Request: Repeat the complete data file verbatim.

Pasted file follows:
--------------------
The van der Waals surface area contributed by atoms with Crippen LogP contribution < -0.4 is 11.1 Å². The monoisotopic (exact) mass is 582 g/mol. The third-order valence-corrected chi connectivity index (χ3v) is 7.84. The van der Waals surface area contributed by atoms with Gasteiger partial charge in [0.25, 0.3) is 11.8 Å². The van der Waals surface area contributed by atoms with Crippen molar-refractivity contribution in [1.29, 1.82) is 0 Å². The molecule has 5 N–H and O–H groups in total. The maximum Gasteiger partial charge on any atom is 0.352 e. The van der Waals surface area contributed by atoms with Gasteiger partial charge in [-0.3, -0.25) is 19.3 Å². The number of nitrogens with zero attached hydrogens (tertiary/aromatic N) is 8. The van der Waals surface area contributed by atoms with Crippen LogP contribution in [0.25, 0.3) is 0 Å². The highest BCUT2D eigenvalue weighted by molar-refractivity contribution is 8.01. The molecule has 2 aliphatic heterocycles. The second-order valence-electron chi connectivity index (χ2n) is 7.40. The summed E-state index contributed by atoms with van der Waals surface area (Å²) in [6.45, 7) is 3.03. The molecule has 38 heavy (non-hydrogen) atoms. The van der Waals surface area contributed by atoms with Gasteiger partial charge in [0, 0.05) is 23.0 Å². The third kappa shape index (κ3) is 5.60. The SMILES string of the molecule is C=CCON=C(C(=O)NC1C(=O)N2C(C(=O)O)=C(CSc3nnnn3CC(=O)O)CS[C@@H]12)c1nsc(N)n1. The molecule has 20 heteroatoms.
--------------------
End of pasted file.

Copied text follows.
The van der Waals surface area contributed by atoms with Crippen LogP contribution < -0.4 is 11.1 Å². The monoisotopic (exact) mass is 582 g/mol. The third-order valence-corrected chi connectivity index (χ3v) is 7.84. The van der Waals surface area contributed by atoms with Gasteiger partial charge in [0.25, 0.3) is 11.8 Å². The van der Waals surface area contributed by atoms with Crippen molar-refractivity contribution in [1.29, 1.82) is 0 Å². The molecule has 5 N–H and O–H groups in total. The maximum Gasteiger partial charge on any atom is 0.352 e. The van der Waals surface area contributed by atoms with Gasteiger partial charge in [-0.3, -0.25) is 19.3 Å². The number of nitrogens with zero attached hydrogens (tertiary/aromatic N) is 8. The van der Waals surface area contributed by atoms with Crippen LogP contribution in [0.25, 0.3) is 0 Å². The highest BCUT2D eigenvalue weighted by molar-refractivity contribution is 8.01. The molecule has 2 aliphatic heterocycles. The second-order valence-electron chi connectivity index (χ2n) is 7.40. The summed E-state index contributed by atoms with van der Waals surface area (Å²) in [6.45, 7) is 3.03. The molecule has 38 heavy (non-hydrogen) atoms. The van der Waals surface area contributed by atoms with Gasteiger partial charge in [0, 0.05) is 23.0 Å². The third kappa shape index (κ3) is 5.60. The SMILES string of the molecule is C=CCON=C(C(=O)NC1C(=O)N2C(C(=O)O)=C(CSc3nnnn3CC(=O)O)CS[C@@H]12)c1nsc(N)n1. The molecule has 20 heteroatoms.